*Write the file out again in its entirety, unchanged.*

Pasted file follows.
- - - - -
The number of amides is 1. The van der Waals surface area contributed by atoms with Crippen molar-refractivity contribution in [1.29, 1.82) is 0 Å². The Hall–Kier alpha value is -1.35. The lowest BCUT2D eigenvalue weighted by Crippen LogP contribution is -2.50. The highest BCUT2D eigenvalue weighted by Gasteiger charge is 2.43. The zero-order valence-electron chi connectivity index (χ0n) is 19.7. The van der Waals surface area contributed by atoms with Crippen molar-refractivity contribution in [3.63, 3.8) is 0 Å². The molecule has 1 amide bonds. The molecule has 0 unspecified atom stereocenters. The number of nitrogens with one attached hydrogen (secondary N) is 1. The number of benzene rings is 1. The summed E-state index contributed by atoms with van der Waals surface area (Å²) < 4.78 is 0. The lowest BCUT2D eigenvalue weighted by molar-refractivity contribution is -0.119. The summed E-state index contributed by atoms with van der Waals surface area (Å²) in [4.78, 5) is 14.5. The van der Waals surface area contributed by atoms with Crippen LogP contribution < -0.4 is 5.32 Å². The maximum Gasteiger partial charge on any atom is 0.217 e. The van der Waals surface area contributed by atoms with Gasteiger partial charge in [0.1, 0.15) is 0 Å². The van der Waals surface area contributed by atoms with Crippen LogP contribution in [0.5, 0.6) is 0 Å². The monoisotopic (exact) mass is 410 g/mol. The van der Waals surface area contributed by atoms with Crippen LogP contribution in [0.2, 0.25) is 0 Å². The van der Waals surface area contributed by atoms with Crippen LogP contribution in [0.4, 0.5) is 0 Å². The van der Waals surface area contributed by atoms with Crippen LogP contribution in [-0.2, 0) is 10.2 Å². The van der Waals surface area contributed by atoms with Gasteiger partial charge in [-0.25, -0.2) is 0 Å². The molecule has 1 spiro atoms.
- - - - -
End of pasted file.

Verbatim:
The number of amides is 1. The van der Waals surface area contributed by atoms with Crippen molar-refractivity contribution in [1.29, 1.82) is 0 Å². The Hall–Kier alpha value is -1.35. The lowest BCUT2D eigenvalue weighted by Crippen LogP contribution is -2.50. The highest BCUT2D eigenvalue weighted by Gasteiger charge is 2.43. The zero-order valence-electron chi connectivity index (χ0n) is 19.7. The van der Waals surface area contributed by atoms with Crippen molar-refractivity contribution in [3.63, 3.8) is 0 Å². The molecule has 1 amide bonds. The molecule has 0 unspecified atom stereocenters. The number of nitrogens with one attached hydrogen (secondary N) is 1. The number of benzene rings is 1. The summed E-state index contributed by atoms with van der Waals surface area (Å²) < 4.78 is 0. The lowest BCUT2D eigenvalue weighted by molar-refractivity contribution is -0.119. The summed E-state index contributed by atoms with van der Waals surface area (Å²) in [4.78, 5) is 14.5. The van der Waals surface area contributed by atoms with Crippen LogP contribution < -0.4 is 5.32 Å². The maximum Gasteiger partial charge on any atom is 0.217 e. The van der Waals surface area contributed by atoms with Gasteiger partial charge in [0.1, 0.15) is 0 Å². The van der Waals surface area contributed by atoms with Crippen LogP contribution in [0.5, 0.6) is 0 Å². The monoisotopic (exact) mass is 410 g/mol. The van der Waals surface area contributed by atoms with Crippen LogP contribution in [0.2, 0.25) is 0 Å². The van der Waals surface area contributed by atoms with Crippen LogP contribution in [0.4, 0.5) is 0 Å². The van der Waals surface area contributed by atoms with Crippen LogP contribution in [-0.2, 0) is 10.2 Å². The van der Waals surface area contributed by atoms with Gasteiger partial charge in [-0.25, -0.2) is 0 Å². The molecule has 1 spiro atoms.